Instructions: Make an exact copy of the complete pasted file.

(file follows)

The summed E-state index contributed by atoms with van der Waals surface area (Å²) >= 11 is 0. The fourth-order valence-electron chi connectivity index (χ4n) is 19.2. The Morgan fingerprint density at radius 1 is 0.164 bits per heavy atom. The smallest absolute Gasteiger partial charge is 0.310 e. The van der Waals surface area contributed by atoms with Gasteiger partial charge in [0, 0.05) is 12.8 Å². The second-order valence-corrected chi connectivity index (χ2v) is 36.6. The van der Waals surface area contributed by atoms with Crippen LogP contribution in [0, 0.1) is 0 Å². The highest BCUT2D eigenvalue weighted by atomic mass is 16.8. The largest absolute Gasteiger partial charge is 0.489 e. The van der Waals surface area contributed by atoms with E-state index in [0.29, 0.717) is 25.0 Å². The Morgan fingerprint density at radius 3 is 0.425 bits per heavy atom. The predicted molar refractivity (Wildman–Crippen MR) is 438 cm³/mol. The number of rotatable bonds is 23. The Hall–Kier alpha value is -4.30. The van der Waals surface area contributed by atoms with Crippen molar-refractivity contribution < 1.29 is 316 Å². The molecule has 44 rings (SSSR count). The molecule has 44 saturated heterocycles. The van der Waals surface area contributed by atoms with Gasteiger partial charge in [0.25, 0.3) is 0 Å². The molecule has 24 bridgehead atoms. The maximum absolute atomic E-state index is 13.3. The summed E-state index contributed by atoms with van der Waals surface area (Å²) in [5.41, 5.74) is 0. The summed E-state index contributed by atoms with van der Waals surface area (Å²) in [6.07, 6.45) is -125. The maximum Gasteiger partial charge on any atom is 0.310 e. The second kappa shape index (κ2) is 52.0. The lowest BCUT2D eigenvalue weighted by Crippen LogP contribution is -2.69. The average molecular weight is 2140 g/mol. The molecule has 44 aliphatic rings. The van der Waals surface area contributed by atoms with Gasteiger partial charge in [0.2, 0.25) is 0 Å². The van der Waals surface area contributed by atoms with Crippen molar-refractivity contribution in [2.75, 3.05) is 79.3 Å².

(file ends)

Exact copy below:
The summed E-state index contributed by atoms with van der Waals surface area (Å²) >= 11 is 0. The fourth-order valence-electron chi connectivity index (χ4n) is 19.2. The Morgan fingerprint density at radius 1 is 0.164 bits per heavy atom. The smallest absolute Gasteiger partial charge is 0.310 e. The van der Waals surface area contributed by atoms with Gasteiger partial charge in [0, 0.05) is 12.8 Å². The second-order valence-corrected chi connectivity index (χ2v) is 36.6. The van der Waals surface area contributed by atoms with Crippen LogP contribution in [0, 0.1) is 0 Å². The highest BCUT2D eigenvalue weighted by atomic mass is 16.8. The largest absolute Gasteiger partial charge is 0.489 e. The van der Waals surface area contributed by atoms with E-state index in [0.29, 0.717) is 25.0 Å². The Morgan fingerprint density at radius 3 is 0.425 bits per heavy atom. The predicted molar refractivity (Wildman–Crippen MR) is 438 cm³/mol. The number of rotatable bonds is 23. The Hall–Kier alpha value is -4.30. The van der Waals surface area contributed by atoms with Crippen molar-refractivity contribution < 1.29 is 316 Å². The molecule has 44 rings (SSSR count). The molecule has 44 saturated heterocycles. The van der Waals surface area contributed by atoms with Gasteiger partial charge in [0.25, 0.3) is 0 Å². The molecule has 24 bridgehead atoms. The maximum absolute atomic E-state index is 13.3. The summed E-state index contributed by atoms with van der Waals surface area (Å²) in [5.41, 5.74) is 0. The summed E-state index contributed by atoms with van der Waals surface area (Å²) in [6.07, 6.45) is -125. The maximum Gasteiger partial charge on any atom is 0.310 e. The second kappa shape index (κ2) is 52.0. The lowest BCUT2D eigenvalue weighted by Crippen LogP contribution is -2.69. The average molecular weight is 2140 g/mol. The molecule has 44 aliphatic rings. The van der Waals surface area contributed by atoms with Gasteiger partial charge in [0.2, 0.25) is 0 Å². The van der Waals surface area contributed by atoms with Crippen molar-refractivity contribution in [2.75, 3.05) is 79.3 Å².